Tonight, as I was brushing my teeth before bed, the doorbell rang. Standing at the front door was a strange man, who asked if he could borrow some eggs. Before I could answer, and tell him I don’t have butter, sugar, or flour – much less eggs, he grabbed me and threw me in the back of his rusty van that reeked of peed-soaked carpet. He bound my arms and legs and shoved a gag in my mouth. He drove and drove until we reached his rundown shack, smack in the middle of nowhere. As he threw me onto the cold ground, he told me I’d be his bitch forever and ever.
Ok. So that didn’t actually happen. But I conjure up scenarios like these to do my best to put things into perspective. Because being kidnapped from my own home, shoved into the back of a smelly van, and forced to be a creeper’s sex slave would be just a little bit worse than the day I had today. My attempts to pull Jedi mind tricks on myself don’t work, because even though I logically realize that my day is better than someone’s who is held captive, or someone’s who lives in poverty-stricken, war-ravaged conditions, and is definitely better than someone’s who has the great misfortune of working at craft store for a living – I still hate every, single day here in this life without you.
Today was especially shitty because it was the first day of school. For most parents, this is an exciting time of year – marked by photos of their happy children, on the front steps of their happy homes. For most parents, the start of a new school year is a welcomed change. For bereaved parents, back to school bonanza does an exquisite job of displaying signs of torture everywhere. Over-sized backpacks, school supplies, yellow school buses, car drop off lines. Everywhere I turned, I was faced with painful reminders of more ‘firsts’ that you will never experience. It was one sucker punch after another.
It’s too much sometimes. By sometimes, I mean almost always. It’s especially challenging because, even if I tried, this annual occurrence is not only monumentally painful, it is one which I simply cannot avoid. I am a teacher, for the love of Jesus, Joseph and Mary. So not only am I smacked right in the face by the back-to-school torment; I have to actively participate in the god-forsaken event. Part of my job is to be the ‘welcome wagon’ to all the eager, awkward in the most adoring way, teenagers – with sun-kissed skin, donning their spanking new back-to-school outfits. But, behind every ‘welcome back’ smile there is a floodgate of tears threatening to tsunami my classroom at any given moment.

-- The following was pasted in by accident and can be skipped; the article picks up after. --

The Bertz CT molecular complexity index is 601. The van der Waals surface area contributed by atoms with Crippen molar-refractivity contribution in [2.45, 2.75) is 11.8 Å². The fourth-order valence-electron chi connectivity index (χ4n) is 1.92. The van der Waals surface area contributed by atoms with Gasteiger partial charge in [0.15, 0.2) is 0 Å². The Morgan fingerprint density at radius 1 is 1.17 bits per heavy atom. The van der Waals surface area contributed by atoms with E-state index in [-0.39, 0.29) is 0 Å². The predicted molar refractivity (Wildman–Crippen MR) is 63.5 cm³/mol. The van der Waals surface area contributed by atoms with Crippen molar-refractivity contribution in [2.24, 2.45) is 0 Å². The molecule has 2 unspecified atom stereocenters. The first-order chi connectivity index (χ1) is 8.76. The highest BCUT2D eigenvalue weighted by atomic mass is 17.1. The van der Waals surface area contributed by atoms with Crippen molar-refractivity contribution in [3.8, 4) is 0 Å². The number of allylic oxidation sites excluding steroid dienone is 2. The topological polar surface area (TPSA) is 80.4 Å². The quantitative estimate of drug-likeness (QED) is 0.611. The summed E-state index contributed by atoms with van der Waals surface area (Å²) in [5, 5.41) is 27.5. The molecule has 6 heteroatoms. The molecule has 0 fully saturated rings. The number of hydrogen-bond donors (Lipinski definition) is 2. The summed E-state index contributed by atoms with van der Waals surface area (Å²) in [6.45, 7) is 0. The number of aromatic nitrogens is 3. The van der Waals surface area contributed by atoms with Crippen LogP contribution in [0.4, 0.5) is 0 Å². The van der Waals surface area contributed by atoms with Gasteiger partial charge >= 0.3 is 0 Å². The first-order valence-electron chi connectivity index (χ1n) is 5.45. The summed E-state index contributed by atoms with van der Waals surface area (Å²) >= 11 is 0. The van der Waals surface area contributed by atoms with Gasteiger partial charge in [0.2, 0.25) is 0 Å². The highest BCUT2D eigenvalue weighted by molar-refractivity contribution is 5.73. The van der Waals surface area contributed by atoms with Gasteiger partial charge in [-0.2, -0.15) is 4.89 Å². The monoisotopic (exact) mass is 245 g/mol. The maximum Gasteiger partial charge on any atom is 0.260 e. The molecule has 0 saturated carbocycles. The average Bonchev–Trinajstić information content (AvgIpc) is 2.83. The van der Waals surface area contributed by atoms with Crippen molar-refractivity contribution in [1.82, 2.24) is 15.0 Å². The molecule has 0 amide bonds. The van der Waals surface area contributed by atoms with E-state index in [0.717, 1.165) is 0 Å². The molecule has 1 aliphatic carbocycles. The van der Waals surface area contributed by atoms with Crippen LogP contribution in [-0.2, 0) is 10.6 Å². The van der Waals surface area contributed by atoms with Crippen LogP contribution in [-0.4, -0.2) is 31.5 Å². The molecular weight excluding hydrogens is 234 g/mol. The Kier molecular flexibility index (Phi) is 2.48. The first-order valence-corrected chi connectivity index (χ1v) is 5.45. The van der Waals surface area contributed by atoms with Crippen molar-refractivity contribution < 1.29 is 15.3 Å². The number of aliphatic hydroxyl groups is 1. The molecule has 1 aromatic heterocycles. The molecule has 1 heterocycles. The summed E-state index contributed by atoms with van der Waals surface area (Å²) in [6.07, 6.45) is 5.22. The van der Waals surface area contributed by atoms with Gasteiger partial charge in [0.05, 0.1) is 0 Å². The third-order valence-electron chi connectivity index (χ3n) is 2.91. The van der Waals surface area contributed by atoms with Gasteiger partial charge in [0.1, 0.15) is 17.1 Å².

Everything I wished for is not. And the brutal truth of it burns. It burns new holes in me – it burns in the old places, that I foolishly thought were repaired, too. It aches in places I didn’t know could ache. It screams in a pitch that reminds me of the wretched moment my life changed forever. This is one of the many realities of being a bereaved parent that no one talks about….milestones – that should have been – which rip open the scabs of buried grief and create ones of new grief – all at once, and all over again.
And, boy, do you fucking bleed.
I know you wouldn’t be starting school this year. In fact, I know your first day of Kindergarten wouldn’t be for exactly three more years. To be precise, it would be in September of 2017. But that doesn’t stop me from imagining what it would be like to be able to take just one picture of you starting school. A toothy grin, or a goofy face. A perfectly matched outfit…that I laid out for you the night before. Or, a perfectly mismatched one…that you insisted on choosing yourself. Blurry or in focus. Sunshine or rain. Our front steps, or the front steps of your new school. I’d take it. Just.one.picture. Because just one picture would have given us five more years together. Five more years to kiss your sweet head. Five more years to hear your voice. Five more years to tuck you in at night. Five more years to memorize every nook and cranny, and idiosyncrasy that make you perfectly and uniquely you. Five more years to watch you run wild and free.
If only I could walk hand and hand with you to your classroom, or as far as you would let me before you wrangled your grip free, and bravely reassured me, “I’m okay, Momma.” If only I could be annoyed by the lengthy back-to-school shopping list. If only I could have held back the tears of wondering how you got to be my ‘big Kindergardener’, as you excitedly rushed into the day ready to partake in the rite of passage children across the land look forward to experiencing. If only I could post your (adorable) picture on my Facebook wall. If only I could race home to greet you, with an excited smile and an enormous hug, at the end of your very first day of school. I would give my whole life to experience just one more minute. Just one minute longer is always and forever the cry of a bereaved Momma.
Every ‘first day of school’ makes me sick. And it makes me sob. I know most people have no idea these thoughts and feelings flood my soul. You never having a first day of school is a distant thought in their minds. It is far too ‘long gone’ to stay in the present. Especially in the frenzy of their beloved children’s back-to-school hoopla. For the rest of the moms, time moves at warp speed. But for a bereaved mom, time stands still.
So here I stand, the world around me paused at a screeching halt, with one foot in the life we once had, and one foot in the life I now have. With a broken heart and a tortured soul…wondering, imagining, longing for all what could have and should have been. Here I stand, with wobbly knees and tired, tired legs – straddling time and space.
And although my life is not as bad as it could be, it is still so very hard to live this life without you.
I would’ve always packed you the very best lunches.
Stay with me, Sweet Boy.